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Ransomware protection is built right into Windows. How to start.
Ransomware gangs have turned pro. DarkSide, the group responsible for a spate of ransomware attacks including Colonial Pipeline, is now operating on a business model that mirrors legitimate companies.
It’s called Ransomware-as-a-Service (RaaS) and it uses partners to carry out cyberattacks. For individuals, small businesses and schools, attacks by RaaS groups carry the risk of losing access to all critical data in addition to the financial burden of paying a ransom.
The small steps you take to prepare for a possible future ransomware attack will also protect you from other malware and viruses.
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It is not common knowledge for consumers and small business users that Microsoft offers built-in ransomware protection.
Turning it on is pretty simple: type “ransomware protection” in the Windows 10 Cortana search bar (usually at the bottom left of the screen), then select the “ransomware protection” screen.
Turn on “Controlled Folder Access”. Then you have the option to choose which folders you want to protect.
Click on Protected Folders. The Protected Folders screen should already be filled with folders that are protected by default. You can also add other protected folders.
You can also add folders from Microsoft’s OneDrive file hosting service if you subscribe to this service.
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“In a ransomware attack, your files can be encrypted and taken hostage. With controlled folder access … a notification appears … when an app tries to make changes to a file in a protected folder, “says a Microsoft document that describes the function.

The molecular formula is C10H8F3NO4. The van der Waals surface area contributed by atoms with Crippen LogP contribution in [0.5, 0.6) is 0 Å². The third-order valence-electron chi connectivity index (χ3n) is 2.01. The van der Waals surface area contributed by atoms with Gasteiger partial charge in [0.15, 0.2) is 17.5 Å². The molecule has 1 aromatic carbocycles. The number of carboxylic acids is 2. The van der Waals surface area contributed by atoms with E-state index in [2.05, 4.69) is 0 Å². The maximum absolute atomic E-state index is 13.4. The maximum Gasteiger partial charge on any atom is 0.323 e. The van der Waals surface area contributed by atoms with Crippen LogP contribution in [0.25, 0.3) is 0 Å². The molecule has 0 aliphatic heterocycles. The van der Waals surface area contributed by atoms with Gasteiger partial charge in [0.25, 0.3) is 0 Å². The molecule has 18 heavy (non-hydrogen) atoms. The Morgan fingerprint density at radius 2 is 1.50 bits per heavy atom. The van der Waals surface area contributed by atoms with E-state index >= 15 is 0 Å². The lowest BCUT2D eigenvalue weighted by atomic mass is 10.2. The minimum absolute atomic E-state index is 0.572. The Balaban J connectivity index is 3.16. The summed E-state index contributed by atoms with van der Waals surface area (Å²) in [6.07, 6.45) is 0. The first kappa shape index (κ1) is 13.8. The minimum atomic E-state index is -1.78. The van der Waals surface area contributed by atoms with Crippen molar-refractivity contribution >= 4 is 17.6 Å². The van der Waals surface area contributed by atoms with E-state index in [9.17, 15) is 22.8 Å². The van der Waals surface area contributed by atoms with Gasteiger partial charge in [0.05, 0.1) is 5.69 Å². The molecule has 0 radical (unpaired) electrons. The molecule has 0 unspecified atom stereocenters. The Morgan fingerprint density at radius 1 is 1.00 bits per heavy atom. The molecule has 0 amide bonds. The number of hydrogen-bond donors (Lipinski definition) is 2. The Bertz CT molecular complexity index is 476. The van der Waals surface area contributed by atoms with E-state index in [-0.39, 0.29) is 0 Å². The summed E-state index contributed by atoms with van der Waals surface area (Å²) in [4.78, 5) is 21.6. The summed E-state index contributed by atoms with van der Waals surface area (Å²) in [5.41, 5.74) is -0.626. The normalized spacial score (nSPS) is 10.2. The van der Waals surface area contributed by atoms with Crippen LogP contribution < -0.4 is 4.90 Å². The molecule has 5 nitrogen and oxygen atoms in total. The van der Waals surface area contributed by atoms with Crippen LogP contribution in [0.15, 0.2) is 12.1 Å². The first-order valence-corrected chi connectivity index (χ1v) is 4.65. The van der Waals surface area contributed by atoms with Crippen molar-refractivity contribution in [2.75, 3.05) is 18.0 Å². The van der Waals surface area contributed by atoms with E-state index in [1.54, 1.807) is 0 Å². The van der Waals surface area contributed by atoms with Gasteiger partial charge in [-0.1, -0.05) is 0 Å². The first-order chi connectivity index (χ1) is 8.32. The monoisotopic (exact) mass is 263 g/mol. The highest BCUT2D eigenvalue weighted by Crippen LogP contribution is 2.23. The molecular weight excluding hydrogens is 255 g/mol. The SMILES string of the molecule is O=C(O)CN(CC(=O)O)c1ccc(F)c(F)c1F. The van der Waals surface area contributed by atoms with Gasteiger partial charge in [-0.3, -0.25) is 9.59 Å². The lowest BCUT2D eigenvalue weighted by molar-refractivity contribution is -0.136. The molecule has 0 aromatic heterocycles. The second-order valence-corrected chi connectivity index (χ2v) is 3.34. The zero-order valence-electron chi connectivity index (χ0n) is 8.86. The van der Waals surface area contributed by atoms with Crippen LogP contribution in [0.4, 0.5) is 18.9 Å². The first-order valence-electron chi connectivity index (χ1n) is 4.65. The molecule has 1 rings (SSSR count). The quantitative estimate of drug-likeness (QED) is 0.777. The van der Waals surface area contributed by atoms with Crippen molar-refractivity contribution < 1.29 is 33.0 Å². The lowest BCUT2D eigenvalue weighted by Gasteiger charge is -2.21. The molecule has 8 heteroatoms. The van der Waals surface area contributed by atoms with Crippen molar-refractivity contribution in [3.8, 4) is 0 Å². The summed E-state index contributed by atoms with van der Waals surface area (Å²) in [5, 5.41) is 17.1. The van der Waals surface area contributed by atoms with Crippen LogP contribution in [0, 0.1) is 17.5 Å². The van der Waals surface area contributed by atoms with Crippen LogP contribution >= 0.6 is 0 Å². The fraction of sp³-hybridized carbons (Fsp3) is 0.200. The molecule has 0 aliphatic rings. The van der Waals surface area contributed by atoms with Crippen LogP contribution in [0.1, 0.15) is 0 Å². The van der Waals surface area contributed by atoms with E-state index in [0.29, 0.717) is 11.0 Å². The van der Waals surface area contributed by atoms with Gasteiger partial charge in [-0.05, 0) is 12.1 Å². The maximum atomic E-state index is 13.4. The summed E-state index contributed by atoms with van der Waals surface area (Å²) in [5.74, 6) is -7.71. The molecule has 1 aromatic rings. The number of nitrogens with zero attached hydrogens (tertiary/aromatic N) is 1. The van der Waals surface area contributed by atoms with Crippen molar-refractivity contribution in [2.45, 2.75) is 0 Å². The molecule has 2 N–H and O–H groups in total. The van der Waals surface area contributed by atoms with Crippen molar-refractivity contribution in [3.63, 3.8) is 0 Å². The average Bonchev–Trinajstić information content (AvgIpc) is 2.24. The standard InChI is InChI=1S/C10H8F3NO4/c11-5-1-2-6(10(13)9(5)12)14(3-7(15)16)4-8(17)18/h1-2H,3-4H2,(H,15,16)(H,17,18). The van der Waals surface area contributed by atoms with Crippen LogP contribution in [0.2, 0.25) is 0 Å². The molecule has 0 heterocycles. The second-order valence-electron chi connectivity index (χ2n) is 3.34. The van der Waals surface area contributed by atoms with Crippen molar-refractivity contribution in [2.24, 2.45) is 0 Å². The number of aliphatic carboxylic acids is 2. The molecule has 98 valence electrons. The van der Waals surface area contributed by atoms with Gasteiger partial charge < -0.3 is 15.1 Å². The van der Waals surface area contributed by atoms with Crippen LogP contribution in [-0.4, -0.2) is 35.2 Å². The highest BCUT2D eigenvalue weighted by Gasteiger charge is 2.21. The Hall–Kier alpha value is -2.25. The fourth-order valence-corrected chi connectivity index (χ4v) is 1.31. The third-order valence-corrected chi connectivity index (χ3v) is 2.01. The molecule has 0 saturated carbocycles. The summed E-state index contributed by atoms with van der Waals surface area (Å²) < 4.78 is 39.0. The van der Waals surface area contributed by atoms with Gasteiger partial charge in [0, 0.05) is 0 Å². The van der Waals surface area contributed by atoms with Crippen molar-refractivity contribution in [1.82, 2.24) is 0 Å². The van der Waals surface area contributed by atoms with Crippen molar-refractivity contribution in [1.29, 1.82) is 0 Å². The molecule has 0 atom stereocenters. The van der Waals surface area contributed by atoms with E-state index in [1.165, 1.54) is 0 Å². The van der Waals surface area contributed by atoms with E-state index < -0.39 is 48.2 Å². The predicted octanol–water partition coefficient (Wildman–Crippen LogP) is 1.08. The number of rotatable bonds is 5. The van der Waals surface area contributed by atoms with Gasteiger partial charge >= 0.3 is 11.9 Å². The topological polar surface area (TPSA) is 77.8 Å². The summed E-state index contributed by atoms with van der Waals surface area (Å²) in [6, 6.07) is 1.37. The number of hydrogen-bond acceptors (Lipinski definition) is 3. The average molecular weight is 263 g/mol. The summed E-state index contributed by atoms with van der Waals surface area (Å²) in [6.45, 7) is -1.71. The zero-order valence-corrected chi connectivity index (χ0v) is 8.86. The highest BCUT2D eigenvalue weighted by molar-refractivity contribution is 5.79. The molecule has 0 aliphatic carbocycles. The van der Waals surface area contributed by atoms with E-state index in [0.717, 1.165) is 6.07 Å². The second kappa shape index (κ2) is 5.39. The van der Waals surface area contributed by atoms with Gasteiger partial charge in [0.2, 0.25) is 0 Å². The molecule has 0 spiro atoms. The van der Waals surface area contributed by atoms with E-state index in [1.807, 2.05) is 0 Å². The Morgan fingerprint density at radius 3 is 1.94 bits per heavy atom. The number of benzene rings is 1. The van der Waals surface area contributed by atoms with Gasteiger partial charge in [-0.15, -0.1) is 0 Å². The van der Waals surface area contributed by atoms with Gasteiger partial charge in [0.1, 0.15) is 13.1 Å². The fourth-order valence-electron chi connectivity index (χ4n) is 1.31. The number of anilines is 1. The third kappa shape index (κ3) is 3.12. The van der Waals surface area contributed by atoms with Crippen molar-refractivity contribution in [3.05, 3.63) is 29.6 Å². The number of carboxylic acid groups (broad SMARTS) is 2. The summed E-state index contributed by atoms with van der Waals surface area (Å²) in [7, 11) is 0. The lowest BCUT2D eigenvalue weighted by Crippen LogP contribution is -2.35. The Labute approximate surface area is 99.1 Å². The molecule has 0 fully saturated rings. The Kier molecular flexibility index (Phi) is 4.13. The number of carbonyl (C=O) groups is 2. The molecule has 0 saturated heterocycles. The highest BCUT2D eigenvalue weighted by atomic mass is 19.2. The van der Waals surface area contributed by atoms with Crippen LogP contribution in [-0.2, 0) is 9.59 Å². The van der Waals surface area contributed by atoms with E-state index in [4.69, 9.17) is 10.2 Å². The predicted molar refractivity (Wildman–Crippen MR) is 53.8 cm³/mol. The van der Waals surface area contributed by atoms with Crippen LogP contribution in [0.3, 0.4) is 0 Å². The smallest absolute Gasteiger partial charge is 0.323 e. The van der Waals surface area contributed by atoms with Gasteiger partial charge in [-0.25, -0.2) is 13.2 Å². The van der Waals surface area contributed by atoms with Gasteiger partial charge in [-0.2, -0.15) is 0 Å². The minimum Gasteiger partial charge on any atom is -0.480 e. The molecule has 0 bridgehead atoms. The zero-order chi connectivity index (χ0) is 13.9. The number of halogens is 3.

You can also whitelist applications. While the goal of Windows Ransomware Protection is to block suspicious software, Microsoft allows you to whitelist when it blocks an app that you know is safe. Use controlled folder access to whitelist apps. You can do this by selecting “Allow the app to have controlled folder access”.
Use a secure, cloud-based file hosting service with automatic backup so that you back up files regularly.
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Another strategy is called an “air gap”, in which the external storage device is completely (ie offline) separated from your computer and the Internet. Back up your files, then disconnect the storage device.
Another piece of advice from cybersecurity experts is to keep work and personal devices separate. While attackers typically target businesses, schools, and hospitals, attackers can also target consumers who work from home.